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We Are All Addicted

 
 
 
 
 
 
 
 

By Samuel Greengard

Step into an airport concourse, a hospital waiting room or a restaurant, and there's one thing you can pretty much bank on: A television set suspended from a wall or ceiling will likely be droning away in the background with virtually no one paying any attention to it. Meanwhile, you will find many people— I'd venture to say the majority of people—thumbing through messages or fiddling with apps on their mobile phones.

Today, I'm sitting at a boarding gate at Ontario Airport in Southern California, and I'm attempting to cope with a TV blaring in a restaurant that's closed. Breathless commentators, led by CNN's Nancy Grace, are sensationalizing a horrific murder, and the audio is echoing throughout the concourse.

Nobody is watching the TV, and nobody appears to be listening to it. Instead, almost everyone sitting here is either talking on a mobile phone or thumbing through messages.

Noise. Noise. Noise. These days, it seems as if electronic babble is the new quiet. Truth be told, a lot of people can't seem to function without an electronic tether. TV, radio, satellite radio … something … anything.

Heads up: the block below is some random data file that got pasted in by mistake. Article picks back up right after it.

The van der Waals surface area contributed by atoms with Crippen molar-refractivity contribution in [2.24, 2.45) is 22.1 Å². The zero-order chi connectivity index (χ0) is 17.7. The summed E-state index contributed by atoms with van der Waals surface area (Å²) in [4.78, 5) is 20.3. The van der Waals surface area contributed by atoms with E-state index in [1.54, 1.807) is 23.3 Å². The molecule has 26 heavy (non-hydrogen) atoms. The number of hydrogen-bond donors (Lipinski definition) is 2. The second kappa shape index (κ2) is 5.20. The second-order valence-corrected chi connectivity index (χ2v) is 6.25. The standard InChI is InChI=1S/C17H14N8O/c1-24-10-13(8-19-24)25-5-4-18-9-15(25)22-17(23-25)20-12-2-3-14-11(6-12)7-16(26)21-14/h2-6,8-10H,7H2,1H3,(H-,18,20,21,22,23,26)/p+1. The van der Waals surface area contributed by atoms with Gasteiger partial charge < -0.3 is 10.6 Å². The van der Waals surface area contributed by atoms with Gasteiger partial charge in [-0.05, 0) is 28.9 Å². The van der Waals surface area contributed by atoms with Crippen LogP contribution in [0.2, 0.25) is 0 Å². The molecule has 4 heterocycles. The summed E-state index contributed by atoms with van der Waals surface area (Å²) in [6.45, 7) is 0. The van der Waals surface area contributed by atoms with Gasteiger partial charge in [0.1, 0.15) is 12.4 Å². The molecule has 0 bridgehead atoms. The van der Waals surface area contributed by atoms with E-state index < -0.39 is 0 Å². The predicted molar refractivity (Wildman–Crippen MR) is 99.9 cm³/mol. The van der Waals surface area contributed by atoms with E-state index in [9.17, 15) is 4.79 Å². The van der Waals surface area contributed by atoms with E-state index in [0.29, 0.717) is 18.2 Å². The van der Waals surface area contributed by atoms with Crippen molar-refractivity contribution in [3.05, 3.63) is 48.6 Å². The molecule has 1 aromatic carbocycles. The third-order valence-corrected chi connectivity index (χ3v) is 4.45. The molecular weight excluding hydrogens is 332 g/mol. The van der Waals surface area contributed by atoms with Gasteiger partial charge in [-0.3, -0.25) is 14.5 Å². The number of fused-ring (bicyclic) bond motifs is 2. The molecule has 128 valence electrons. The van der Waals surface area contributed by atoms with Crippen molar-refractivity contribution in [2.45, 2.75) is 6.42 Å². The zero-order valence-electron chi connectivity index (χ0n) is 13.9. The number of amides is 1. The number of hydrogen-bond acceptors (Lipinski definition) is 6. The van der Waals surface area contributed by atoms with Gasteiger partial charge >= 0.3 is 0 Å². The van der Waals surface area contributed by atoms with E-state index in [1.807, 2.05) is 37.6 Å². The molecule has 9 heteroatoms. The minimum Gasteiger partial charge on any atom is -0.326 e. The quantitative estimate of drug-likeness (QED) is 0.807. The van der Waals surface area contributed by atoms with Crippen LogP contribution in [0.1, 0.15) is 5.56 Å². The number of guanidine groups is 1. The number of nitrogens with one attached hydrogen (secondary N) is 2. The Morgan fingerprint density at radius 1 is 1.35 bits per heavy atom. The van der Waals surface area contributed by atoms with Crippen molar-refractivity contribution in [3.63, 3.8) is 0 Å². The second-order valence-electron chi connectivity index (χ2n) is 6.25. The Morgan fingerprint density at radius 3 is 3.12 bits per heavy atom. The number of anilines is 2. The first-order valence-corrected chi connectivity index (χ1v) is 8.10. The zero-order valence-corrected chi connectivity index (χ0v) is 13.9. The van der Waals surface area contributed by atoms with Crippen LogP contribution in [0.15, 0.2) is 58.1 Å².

Recently, a friend mentioned that his daughter can't study for school without the TV on. When her TV broke, she had to borrow his in order to cope. Apparently, she is not alone. My teenage boys say that they study better with the TV running.

We've always had a few people who couldn't cope with life without their BFF, the TV. But it seems as though the situation is getting worse. We're rapidly degenerating into a society that can't function without an e-drip and background noise during all waking moments.

We're morphing into a society that avoids contact with other people in a physical space, but connects to strangers through social media and other electronic tools. How many times have you sat at a dinner table and watched people texting rather than interacting with the people there?

Of course, there's nothing intrinsically wrong with TV, radio, mobile phones and iPads. They're remarkable tools that enhance our lives in many ways. But when they're all running simultaneously all the time, we have a problem. Is it any wonder that we're witnessing more rude and antisocial behavior?

The truth is that we're increasingly tuned into no one, while we're wired into everything.

 

 
 
 

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